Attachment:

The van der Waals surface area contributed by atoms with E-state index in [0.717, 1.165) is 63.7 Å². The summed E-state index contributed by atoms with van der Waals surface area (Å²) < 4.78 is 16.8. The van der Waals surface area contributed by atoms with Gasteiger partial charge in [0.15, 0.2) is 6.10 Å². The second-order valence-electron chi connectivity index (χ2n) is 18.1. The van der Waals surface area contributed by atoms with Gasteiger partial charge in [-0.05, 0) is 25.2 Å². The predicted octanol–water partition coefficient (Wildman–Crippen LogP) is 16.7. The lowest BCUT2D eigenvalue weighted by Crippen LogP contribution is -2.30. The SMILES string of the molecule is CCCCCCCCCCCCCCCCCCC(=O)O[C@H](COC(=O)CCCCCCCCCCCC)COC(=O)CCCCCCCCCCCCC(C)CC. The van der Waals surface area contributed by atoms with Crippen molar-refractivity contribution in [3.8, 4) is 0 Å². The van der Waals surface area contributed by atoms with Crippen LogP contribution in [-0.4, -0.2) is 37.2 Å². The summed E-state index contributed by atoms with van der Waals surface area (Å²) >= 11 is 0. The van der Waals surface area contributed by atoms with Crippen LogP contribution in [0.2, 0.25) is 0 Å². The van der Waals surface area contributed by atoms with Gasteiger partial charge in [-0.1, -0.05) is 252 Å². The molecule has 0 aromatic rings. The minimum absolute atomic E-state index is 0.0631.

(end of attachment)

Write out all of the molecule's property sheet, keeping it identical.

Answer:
The van der Waals surface area contributed by atoms with E-state index in [0.717, 1.165) is 63.7 Å². The summed E-state index contributed by atoms with van der Waals surface area (Å²) < 4.78 is 16.8. The van der Waals surface area contributed by atoms with Gasteiger partial charge in [0.15, 0.2) is 6.10 Å². The second-order valence-electron chi connectivity index (χ2n) is 18.1. The van der Waals surface area contributed by atoms with Gasteiger partial charge in [-0.05, 0) is 25.2 Å². The predicted octanol–water partition coefficient (Wildman–Crippen LogP) is 16.7. The lowest BCUT2D eigenvalue weighted by Crippen LogP contribution is -2.30. The SMILES string of the molecule is CCCCCCCCCCCCCCCCCCC(=O)O[C@H](COC(=O)CCCCCCCCCCCC)COC(=O)CCCCCCCCCCCCC(C)CC. The van der Waals surface area contributed by atoms with Crippen molar-refractivity contribution in [3.8, 4) is 0 Å². The van der Waals surface area contributed by atoms with Crippen LogP contribution in [-0.4, -0.2) is 37.2 Å². The summed E-state index contributed by atoms with van der Waals surface area (Å²) >= 11 is 0. The van der Waals surface area contributed by atoms with Crippen LogP contribution in [0.2, 0.25) is 0 Å². The van der Waals surface area contributed by atoms with Gasteiger partial charge in [-0.1, -0.05) is 252 Å². The molecule has 0 aromatic rings. The minimum absolute atomic E-state index is 0.0631.